There are no depths to which Wayne Watson will not sink in his desperate attempt to stave off a well-earned termination. Today, I came into possession of a letter Watson reportedly sent to the Board of Trustees “about importance (sic) matters that led up to my request for an administrative sabbatical.”
The letter combines vile personal attacks with numerous allegations against a variety of persons: two members of the Board of Trustees, the Chicago State University Provost and the president of the Faculty Senate. Because some of the letter’s content seems libelous, I will not post it. Rather, I will provide a summary of its major points.
Watson claims that the “chair and vice chair of the board” improperly involved themselves in the internal affairs of the university and provides several examples of that involvement. He claims that he has e-mails to prove his allegations and that “members of the Administration have agreed to give sworn testimony to the truth of these statements.” In his estimation, this is the primary reason the Board wishes to remove him from the presidency.
He then moves on to the Provost and assigns responsibility for the 2011 enrollment scandal to her, claiming that “the General Counsel was prepared to explain her role in facilitating the policy directive that allowed hundreds of students to continue to enroll and receive federal and state aid while not meeting published academic standards.” He also made other claims regarding Dr. Westbrook’s truthfulness that he provided no evidence to support.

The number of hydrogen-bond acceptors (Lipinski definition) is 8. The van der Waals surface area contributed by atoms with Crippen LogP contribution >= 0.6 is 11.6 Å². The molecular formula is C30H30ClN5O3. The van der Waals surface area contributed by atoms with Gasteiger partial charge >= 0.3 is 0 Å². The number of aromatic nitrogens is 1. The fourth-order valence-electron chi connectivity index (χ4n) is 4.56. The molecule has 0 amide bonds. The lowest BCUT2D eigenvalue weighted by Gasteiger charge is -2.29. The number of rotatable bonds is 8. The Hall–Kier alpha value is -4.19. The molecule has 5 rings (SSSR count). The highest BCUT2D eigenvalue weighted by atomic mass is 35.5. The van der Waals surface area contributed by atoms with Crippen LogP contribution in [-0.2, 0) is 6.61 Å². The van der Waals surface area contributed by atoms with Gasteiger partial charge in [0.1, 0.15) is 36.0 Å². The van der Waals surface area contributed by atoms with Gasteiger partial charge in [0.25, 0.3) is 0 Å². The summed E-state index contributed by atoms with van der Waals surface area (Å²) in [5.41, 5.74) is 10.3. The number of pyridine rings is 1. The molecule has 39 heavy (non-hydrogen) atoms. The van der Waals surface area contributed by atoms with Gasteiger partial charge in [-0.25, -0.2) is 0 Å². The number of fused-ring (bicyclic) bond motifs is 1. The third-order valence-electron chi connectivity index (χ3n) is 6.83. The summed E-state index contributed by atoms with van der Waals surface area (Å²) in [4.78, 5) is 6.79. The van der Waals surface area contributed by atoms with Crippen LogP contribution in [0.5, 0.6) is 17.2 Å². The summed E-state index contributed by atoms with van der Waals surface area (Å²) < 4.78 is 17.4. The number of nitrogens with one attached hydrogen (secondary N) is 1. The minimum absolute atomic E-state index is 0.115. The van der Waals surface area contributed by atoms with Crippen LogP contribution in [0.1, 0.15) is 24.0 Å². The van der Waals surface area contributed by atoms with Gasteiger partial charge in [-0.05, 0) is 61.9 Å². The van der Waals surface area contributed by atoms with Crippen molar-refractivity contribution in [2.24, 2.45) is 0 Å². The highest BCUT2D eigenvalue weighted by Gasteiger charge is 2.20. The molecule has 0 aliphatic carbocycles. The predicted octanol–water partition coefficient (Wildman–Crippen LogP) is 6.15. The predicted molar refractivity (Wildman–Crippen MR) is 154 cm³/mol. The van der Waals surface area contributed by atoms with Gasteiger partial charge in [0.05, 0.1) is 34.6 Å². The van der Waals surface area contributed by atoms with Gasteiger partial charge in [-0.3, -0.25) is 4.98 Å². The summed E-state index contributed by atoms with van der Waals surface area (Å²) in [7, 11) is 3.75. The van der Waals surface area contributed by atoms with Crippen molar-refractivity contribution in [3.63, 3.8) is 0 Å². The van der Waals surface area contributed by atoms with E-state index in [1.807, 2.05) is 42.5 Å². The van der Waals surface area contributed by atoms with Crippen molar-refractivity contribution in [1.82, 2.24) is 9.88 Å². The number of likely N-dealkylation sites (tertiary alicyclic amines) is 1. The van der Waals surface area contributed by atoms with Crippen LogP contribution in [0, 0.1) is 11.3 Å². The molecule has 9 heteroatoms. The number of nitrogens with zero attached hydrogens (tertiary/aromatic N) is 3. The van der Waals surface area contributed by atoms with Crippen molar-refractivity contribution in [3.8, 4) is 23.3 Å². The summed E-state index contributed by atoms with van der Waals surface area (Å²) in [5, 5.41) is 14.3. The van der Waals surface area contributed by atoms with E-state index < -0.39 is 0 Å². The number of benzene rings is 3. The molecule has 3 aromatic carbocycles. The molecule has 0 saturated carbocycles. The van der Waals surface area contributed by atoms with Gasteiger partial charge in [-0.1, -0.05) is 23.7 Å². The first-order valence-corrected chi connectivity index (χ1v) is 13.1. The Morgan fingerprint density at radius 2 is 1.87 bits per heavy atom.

Watson saves his most vituperative attack for Faculty Senate President Philip Beverly. He begins by accusing Dr. Beverly of “using the majority of his classroom time to seek to organize students against the changes that led to the turnaround at the University rather than covering the curriculum approved by his department and paid for by students and taxpayers.” His next accusations sound libelous and do not deserve to be repeated. Watson then goes on to claim that the Senate’s no confidence vote is not supported by the Chicago State Faculty and that the 28 Senators who voted for the motion did so because they were “under Dr. Beverly’s control.”
Watson concludes his pleading by asking the Trustees (save for the Chair and Vice Chair) to “help me continue the mandate to transform the University.”
When the document is boiled down to its essence, Watson is implying that members of the Board, the Provost, and the Senate President are all conspiring against him for a variety of personal reasons. As has been the case with all the “defenses” of this president, Watson’s document contains no affirmative portrayal of his administration or its accomplishments and its argument is primarily Ad hominem.
Hopefully, this man will be discharged tomorrow.